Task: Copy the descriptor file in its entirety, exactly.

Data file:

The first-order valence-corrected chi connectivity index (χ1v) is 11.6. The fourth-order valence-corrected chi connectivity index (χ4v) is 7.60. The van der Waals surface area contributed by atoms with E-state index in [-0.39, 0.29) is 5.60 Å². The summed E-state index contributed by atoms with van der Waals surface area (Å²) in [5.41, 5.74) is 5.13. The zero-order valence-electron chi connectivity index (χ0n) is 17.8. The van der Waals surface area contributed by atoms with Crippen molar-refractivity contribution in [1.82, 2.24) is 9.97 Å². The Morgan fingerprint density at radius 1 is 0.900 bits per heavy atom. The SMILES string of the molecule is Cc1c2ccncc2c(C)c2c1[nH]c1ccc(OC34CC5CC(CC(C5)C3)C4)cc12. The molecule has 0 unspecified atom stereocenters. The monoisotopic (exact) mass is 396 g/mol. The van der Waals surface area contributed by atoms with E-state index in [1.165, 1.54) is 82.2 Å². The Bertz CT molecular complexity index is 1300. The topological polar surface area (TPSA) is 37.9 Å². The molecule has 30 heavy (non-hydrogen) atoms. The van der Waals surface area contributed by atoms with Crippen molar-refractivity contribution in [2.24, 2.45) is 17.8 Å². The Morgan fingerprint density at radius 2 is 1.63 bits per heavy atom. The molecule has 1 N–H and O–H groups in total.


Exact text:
The first-order valence-corrected chi connectivity index (χ1v) is 11.6. The fourth-order valence-corrected chi connectivity index (χ4v) is 7.60. The van der Waals surface area contributed by atoms with E-state index in [-0.39, 0.29) is 5.60 Å². The summed E-state index contributed by atoms with van der Waals surface area (Å²) in [5.41, 5.74) is 5.13. The zero-order valence-electron chi connectivity index (χ0n) is 17.8. The van der Waals surface area contributed by atoms with Crippen molar-refractivity contribution in [1.82, 2.24) is 9.97 Å². The Morgan fingerprint density at radius 1 is 0.900 bits per heavy atom. The SMILES string of the molecule is Cc1c2ccncc2c(C)c2c1[nH]c1ccc(OC34CC5CC(CC(C5)C3)C4)cc12. The molecule has 0 unspecified atom stereocenters. The monoisotopic (exact) mass is 396 g/mol. The van der Waals surface area contributed by atoms with E-state index in [1.165, 1.54) is 82.2 Å². The Bertz CT molecular complexity index is 1300. The topological polar surface area (TPSA) is 37.9 Å². The molecule has 30 heavy (non-hydrogen) atoms. The van der Waals surface area contributed by atoms with Crippen molar-refractivity contribution in [2.24, 2.45) is 17.8 Å². The Morgan fingerprint density at radius 2 is 1.63 bits per heavy atom. The molecule has 1 N–H and O–H groups in total.